Tags: asgt, context, external, glodt, own, pid, process, programming, python, rose, wrotegt, yves

how to start a process and get its pid?

On Programmer » Python

5,051 words with 6 Comments; publish: Sun, 30 Dec 2007 23:27:00 GMT; (20062.50, « »)

Yves Glodt wrote:

> Hello,

> another question rose for me today...

> Is there a way to start an external process, in it's own context (not as

> the exec-() functions do), and get it's pid...? [...]

Check out the subprocess module if you're using Python 2.4.

Otherwise, you can always use os.spawn*, for example:

>>> os.spawnl(os.P_NOWAIT, "c:/windows/notepad.exe")

1944

HTH,

-- Gerhard

All Comments

Leave a comment...

  • 6 Comments
    • Hi

      > >>> os.spawnl(os.P_NOWAIT, "c:/windows/notepad.exe")

      > 1944

      I don't get the correct PID.

      When I do os.spawnl(os.P_NOWAIT, "c:/windows/notepad.exe")

      I get 168 (for example), while in the tasklist appears notepad.exe with

      the 2476 PID.

      Why?

      Thanks

      Daniel

      #1; Sun, 30 Dec 2007 23:29:00 GMT
    • Daniel Crespo wrote:

      >> >>> os.spawnl(os.P_NOWAIT, "c:/windows/notepad.exe")

      >> 1944

      > I don't get the correct PID.

      > When I do os.spawnl(os.P_NOWAIT, "c:/windows/notepad.exe")

      > I get 168 (for example), while in the tasklist appears notepad.exe with

      > the 2476 PID.

      > Why?

      not sure, but the return value looks like a PID, so maybe you're seeing the

      PID for the cmd.exe instance used to run the program. or something.

      try this instead:

      >>> import subprocess

      >>> p = subprocess.Popen("c:/windows/notepad.exe")

      >>> p.pid

      1948

      </F

      #2; Sun, 30 Dec 2007 23:30:00 GMT
    • > >>> import subprocess

      > >>> p = subprocess.Popen("c:/windows/notepad.exe")

      > >>> p.pid

      > 1948

      Yes, it works. But in my case, I need to run the program totally

      separated from my main program. So, when I start a new program through

      subprocess, it doesn't unlink. I mean, if I close my main app, so does

      the launched program. With startfile() it does the job, but I then I

      have to find what pid is through win32all module, etc.

      it would be very good if I can use spawnl

      Daniel

      #3; Sun, 30 Dec 2007 23:31:00 GMT
    • > not sure, but the return value looks like a PID, so maybe you're seeing the

      > PID for the cmd.exe instance used to run the program. or something.

      No. There wasn't a 196 PID for any of the processes.

      #4; Sun, 30 Dec 2007 23:32:00 GMT
    • Fredrik Lundh wrote:

      > Daniel Crespo wrote:

      >>>>>>os.spawnl(os.P_NOWAIT, "c:/windows/notepad.exe")

      >>>1944

      >>

      >>I don't get the correct PID.

      >>

      >>When I do os.spawnl(os.P_NOWAIT, "c:/windows/notepad.exe")

      >>I get 168 (for example), while in the tasklist appears notepad.exe with

      >>the 2476 PID.

      > not sure, but the return value looks like a PID, so maybe you're seeing the

      > PID for the cmd.exe instance used to run the program. or something.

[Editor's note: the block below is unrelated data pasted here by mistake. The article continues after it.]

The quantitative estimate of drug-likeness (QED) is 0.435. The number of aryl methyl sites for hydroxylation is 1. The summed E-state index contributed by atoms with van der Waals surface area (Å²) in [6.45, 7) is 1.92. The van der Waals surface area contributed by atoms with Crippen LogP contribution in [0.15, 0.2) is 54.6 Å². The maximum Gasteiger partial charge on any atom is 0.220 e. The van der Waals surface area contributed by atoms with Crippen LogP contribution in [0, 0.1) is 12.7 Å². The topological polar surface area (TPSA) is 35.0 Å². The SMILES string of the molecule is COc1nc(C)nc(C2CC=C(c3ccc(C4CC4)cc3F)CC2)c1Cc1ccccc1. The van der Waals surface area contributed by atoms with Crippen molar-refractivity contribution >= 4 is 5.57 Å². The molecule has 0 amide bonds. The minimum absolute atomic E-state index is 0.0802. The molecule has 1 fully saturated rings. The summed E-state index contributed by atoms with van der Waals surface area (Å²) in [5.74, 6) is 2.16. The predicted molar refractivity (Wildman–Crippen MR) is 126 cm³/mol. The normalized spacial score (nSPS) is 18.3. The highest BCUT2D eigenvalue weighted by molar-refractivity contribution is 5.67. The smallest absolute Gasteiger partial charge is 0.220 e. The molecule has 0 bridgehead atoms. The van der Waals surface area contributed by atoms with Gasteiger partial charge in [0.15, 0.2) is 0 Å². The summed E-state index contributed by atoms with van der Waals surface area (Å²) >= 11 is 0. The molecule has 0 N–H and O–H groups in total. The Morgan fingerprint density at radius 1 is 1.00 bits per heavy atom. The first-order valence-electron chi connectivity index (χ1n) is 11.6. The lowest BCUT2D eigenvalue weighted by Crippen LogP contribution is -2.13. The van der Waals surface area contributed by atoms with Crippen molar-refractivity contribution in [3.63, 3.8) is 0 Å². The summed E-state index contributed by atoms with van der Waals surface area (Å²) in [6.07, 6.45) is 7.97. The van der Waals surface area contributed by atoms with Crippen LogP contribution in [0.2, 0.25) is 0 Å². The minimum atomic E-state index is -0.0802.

I believe it's documented here

      http://docs.python.org/lib/os-process.html that the return value is not

      the PID but the "process handle". I believe this can be converted to

      the PID with a convenient pywin32 call though at the moment I can't

      recall which. Googling quickly suggests that

      win32process.GetWindowThreadProcessId(handle) will do the trick (the

      second item returned is the PID), but I'm fairly sure there's a simpler

      approach if you keep looking. I recall there being a Cookbook recipe

      related to this too...

      -Peter

      #5; Sun, 30 Dec 2007 23:33:00 GMT
    • "Peter Hansen" <peter.python.todaysummary.com.engcorp.com> wrote in message

      news:rfSdnS_tldxq1-jeRVn-jA.python.todaysummary.com.powergate.ca...

      > Fredrik Lundh wrote:

      > > Daniel Crespo wrote:

      > >>>>>>os.spawnl(os.P_NOWAIT, "c:/windows/notepad.exe")

      > >>>1944

      > >>

      > >>I don't get the correct PID.

      > >>

      > >>When I do os.spawnl(os.P_NOWAIT, "c:/windows/notepad.exe")

      > >>I get 168 (for example), while in the tasklist appears notepad.exe with

      > >>the 2476 PID.

      > > not sure, but the return value looks like a PID, so maybe you're seeing the

      > > PID for the cmd.exe instance used to run the program. or something.

      > I believe it's documented here

      > http://docs.python.org/lib/os-process.html that the return value is not

      > the PID but the "process handle". I believe this can be converted to

      > the PID with a convenient pywin32 call though at the moment I can't

      > recall which. Googling quickly suggests that

      > win32process.GetWindowThreadProcessId(handle) will do the trick (the

      > second item returned is the PID), but I'm fairly sure there's a simpler

      > approach if you keep looking. I recall there being a Cookbook recipe

      > related to this too...

      > -Peter

      Yep...

      http://aspn.activestate.com/ASPN/Co...n/Recipe/347462

      #6; Sun, 30 Dec 2007 23:34:00 GMT